Results from a new study recently presented at the Society for Endocrinology in Edinburgh suggest that a diet that includes soy, with its isoflavones, may help to prevent bone weakening and overall risk of osteoporosis.
What is osteoporosis?
Osteoporosis is a fairly common condition, especially prevalent in young women who diet rigorously, and older women in menopause, when bone density thins and bones become brittle and fragile due to loss of tissue. “Osteo” refers to bone and “porosis” means porous. Yearly, 9 million fractures worldwide occur due to osteoporosis. Bone loss is escalates during perimenopause and especially menopause, when declining levels of estrogen occur. Estrogen protects against bone density loss.
Osteoporosis does not cause falls but people with the condition have a greater risk of breaking a bone if they fall. Common fracture sites are wrists, hip and spinal vertebrae. Hip fractures in the elderly are associated with complications and premature mortality.
During a woman’s lifetime, half of all post-menopausal women will have an osteoporosis-related fracture, according to the U.S. Preventive Task Force.
Why might soy be helpful?
Certain compounds in soy, called isoflavones, are similar (though by no means identical) to estrogen in certain activities, so the theory is that they can mimic estrogen and help to maintain the integrity of the bone. Isoflavones are polyphenolic compounds that are capable of exerting estrogen-like effects.
Soyfoods (the less processed the better) and soybeans are the only natural dietary source with measurable and relevant levels of isoflavones. In studies, isoflavones have been linked to reducing risk of breast and prostate cancers, and heart disease. Soy does not contain estrogen, but the isoflavones it has are “estrogen-like” since they bind at some of the estrogen receptors in the body. In some small studies, soy has also been shown to help with hot flashes - a common symptom of early menopause. Contrary to one strong myth, there is no evidence that soy has any effect on circulating hormone levels in men – it does not cause feminization when consumed as a regular part of a balanced diet.
Two hundred women already in early menopause were given either a daily supplement with soy protein containing 66 mg of isolflavones, or a supplement with soy protein alone, for six months. By measuring certain proteins in the blood, investigators then evaluated the women’s bone activity.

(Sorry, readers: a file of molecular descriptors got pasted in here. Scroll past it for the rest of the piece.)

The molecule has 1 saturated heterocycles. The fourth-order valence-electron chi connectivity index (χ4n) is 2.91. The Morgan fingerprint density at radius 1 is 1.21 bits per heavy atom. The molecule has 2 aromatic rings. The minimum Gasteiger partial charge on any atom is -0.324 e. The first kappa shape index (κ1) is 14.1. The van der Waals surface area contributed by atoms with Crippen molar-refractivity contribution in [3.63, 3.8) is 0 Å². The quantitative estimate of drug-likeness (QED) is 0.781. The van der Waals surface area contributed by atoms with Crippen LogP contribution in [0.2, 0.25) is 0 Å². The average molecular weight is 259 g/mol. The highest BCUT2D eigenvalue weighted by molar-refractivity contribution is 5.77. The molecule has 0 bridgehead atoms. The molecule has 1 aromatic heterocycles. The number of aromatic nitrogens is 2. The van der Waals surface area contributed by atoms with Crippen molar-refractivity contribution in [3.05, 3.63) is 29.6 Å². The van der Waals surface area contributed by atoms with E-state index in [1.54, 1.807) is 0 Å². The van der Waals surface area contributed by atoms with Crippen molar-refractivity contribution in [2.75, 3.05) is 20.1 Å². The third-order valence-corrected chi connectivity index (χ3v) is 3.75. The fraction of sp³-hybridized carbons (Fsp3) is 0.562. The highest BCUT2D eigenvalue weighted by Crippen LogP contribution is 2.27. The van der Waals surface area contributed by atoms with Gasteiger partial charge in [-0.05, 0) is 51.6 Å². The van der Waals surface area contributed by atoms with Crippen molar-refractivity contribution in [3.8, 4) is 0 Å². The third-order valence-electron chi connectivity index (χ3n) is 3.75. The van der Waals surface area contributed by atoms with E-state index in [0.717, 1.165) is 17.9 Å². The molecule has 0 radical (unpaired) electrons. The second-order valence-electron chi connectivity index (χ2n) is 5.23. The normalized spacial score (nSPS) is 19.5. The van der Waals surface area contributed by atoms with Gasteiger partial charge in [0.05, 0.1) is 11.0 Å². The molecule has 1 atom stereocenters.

Women on the soy diet with isoflavones had lower levels of certain proteins in the blood, indicating less bone loss. This represented a lower risk for developing osteoporosis. The women taking the soy proteins accompanied by isoflavones were also found to have lower risk of heart disease.
Conclusion from the studySince numerous myths surrounding the safety and efficacy of including soy in one’s diet continue to percolate, it’s important to note that researchers in this study suggest that** soy protein with isoflavones is a safe and effective option for supporting bone health during menopause.** In fact, it may be preferable to some conventional osteoporosis drugs that have noted side effects.
The 66 mg of isoflavones used in the study is comparable to eating a traditional Oriental diet, rich in soy foods. The researchers estimate that the average individual would normally only consume two to sixteen mg of isoflavones from a traditional western diet.
Best soyfood choices
The less processed the soy, the higher the level of active isoflavones. The following are “best” soyfood choices with amounts for one serving. It’s recommended to have about 2 to 3 servings of soy daily to appreciate the benefits of the isoflavones.
½ cup cooked soybeans 149 calories, 14.3 grams protein, 47 mg isoflavone
½ cup of tempeh 165 calories, 14.1 grams protein, 37 mg isoflavone
¼ cup soynuts 202 calories, 15 grams protein, 37 mg isoflavone
½ cup Tofu 94 calories, 10 grams protein, 20 mg isoflavone
1 cup Soymilk 79 calories, 6.6 grams protein, 30 mg isoflavone
A half cup of miso has about 59 mg isoflavone and tofu yogurt has about 21 mg isoflavone. It should be noted that there are newer variations of soymilk, lower in calories and fortified with calcium and vitamin D, both of which support bone health.
Is there a diet that emphasizes foods that support bone health?
There is no specific bone-building diet. In addition to consuming the two to three servings of isoflavone-rich soyfoods daily, you can also target foods that are rich inwww.health calcium, magnesium, vitamin D and other minerals. Make sure that you and your family are eating a Bone Healthy Diet.
You may also enjoy:
Check out my website
Follow me on Twitter
Follow me on Facebook
Watch my videos
Known as The HealthGal, expert contributor Amy Hendel is a popular medical and lifestyle reporter, nutrition and fitness expert, columnist, and brand ambassador, as well as a health coach. Trained as a physician assistant, she maintains a health coach private practice in New York and Los Angeles. Author of The Four Habits of Healthy Families, you can find her on Twitter @HealthGal1103 and on Facebook at TheHealthGal. Her personal mantra is “Fix it first with food, fitness, and lifestyle.”